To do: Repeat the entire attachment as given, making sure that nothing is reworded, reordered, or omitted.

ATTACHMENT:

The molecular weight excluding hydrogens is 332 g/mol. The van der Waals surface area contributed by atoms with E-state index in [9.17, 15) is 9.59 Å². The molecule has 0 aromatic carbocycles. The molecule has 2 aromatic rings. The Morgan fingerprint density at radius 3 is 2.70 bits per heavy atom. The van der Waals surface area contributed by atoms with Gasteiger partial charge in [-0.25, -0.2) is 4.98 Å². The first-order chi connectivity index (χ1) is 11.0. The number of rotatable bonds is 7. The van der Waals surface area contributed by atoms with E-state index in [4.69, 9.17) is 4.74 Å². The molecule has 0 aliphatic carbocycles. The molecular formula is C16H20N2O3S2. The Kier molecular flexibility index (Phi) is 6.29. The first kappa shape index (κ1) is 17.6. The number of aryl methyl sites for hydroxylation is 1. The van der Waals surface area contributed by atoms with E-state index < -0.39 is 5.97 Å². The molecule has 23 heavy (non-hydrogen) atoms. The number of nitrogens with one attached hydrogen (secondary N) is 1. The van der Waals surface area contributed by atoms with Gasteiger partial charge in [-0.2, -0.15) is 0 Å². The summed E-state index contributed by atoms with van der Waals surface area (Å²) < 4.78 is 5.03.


The molecular weight excluding hydrogens is 332 g/mol. The van der Waals surface area contributed by atoms with E-state index in [9.17, 15) is 9.59 Å². The molecule has 0 aromatic carbocycles. The molecule has 2 aromatic rings. The Morgan fingerprint density at radius 3 is 2.70 bits per heavy atom. The van der Waals surface area contributed by atoms with Gasteiger partial charge in [-0.25, -0.2) is 4.98 Å². The first-order chi connectivity index (χ1) is 11.0. The number of rotatable bonds is 7. The van der Waals surface area contributed by atoms with E-state index in [4.69, 9.17) is 4.74 Å². The molecule has 0 aliphatic carbocycles. The molecular formula is C16H20N2O3S2. The Kier molecular flexibility index (Phi) is 6.29. The first kappa shape index (κ1) is 17.6. The number of aryl methyl sites for hydroxylation is 1. The van der Waals surface area contributed by atoms with E-state index < -0.39 is 5.97 Å². The molecule has 23 heavy (non-hydrogen) atoms. The number of nitrogens with one attached hydrogen (secondary N) is 1. The van der Waals surface area contributed by atoms with Gasteiger partial charge in [-0.2, -0.15) is 0 Å². The summed E-state index contributed by atoms with van der Waals surface area (Å²) < 4.78 is 5.03.